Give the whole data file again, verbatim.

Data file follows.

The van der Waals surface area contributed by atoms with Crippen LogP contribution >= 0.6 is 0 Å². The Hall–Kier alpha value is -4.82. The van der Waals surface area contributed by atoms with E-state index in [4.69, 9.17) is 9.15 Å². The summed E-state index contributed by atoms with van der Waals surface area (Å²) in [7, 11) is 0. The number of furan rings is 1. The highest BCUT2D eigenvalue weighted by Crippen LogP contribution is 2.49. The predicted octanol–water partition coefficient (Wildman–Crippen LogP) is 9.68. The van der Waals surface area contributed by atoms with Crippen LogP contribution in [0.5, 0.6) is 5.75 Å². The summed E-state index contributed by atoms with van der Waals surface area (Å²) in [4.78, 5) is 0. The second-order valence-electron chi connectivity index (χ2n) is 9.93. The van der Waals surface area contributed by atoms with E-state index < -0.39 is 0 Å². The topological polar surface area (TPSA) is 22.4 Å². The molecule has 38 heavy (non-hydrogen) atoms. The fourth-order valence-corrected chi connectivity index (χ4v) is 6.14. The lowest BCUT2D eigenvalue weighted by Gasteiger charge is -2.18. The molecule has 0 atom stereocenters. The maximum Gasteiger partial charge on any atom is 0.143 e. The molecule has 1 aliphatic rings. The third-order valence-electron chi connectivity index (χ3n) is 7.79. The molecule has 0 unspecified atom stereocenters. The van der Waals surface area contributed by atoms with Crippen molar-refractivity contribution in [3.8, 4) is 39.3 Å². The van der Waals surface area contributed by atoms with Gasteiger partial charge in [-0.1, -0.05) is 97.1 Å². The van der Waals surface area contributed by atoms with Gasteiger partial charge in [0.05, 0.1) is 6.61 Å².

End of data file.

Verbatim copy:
The van der Waals surface area contributed by atoms with Crippen LogP contribution >= 0.6 is 0 Å². The Hall–Kier alpha value is -4.82. The van der Waals surface area contributed by atoms with E-state index in [4.69, 9.17) is 9.15 Å². The summed E-state index contributed by atoms with van der Waals surface area (Å²) in [7, 11) is 0. The number of furan rings is 1. The highest BCUT2D eigenvalue weighted by Crippen LogP contribution is 2.49. The predicted octanol–water partition coefficient (Wildman–Crippen LogP) is 9.68. The van der Waals surface area contributed by atoms with Crippen LogP contribution in [0.5, 0.6) is 5.75 Å². The summed E-state index contributed by atoms with van der Waals surface area (Å²) in [4.78, 5) is 0. The second-order valence-electron chi connectivity index (χ2n) is 9.93. The van der Waals surface area contributed by atoms with E-state index < -0.39 is 0 Å². The topological polar surface area (TPSA) is 22.4 Å². The molecule has 38 heavy (non-hydrogen) atoms. The fourth-order valence-corrected chi connectivity index (χ4v) is 6.14. The lowest BCUT2D eigenvalue weighted by Gasteiger charge is -2.18. The molecule has 0 atom stereocenters. The maximum Gasteiger partial charge on any atom is 0.143 e. The molecule has 1 aliphatic rings. The third-order valence-electron chi connectivity index (χ3n) is 7.79. The molecule has 0 unspecified atom stereocenters. The van der Waals surface area contributed by atoms with Crippen molar-refractivity contribution in [3.8, 4) is 39.3 Å². The van der Waals surface area contributed by atoms with Gasteiger partial charge in [-0.1, -0.05) is 97.1 Å². The van der Waals surface area contributed by atoms with Gasteiger partial charge in [0.05, 0.1) is 6.61 Å².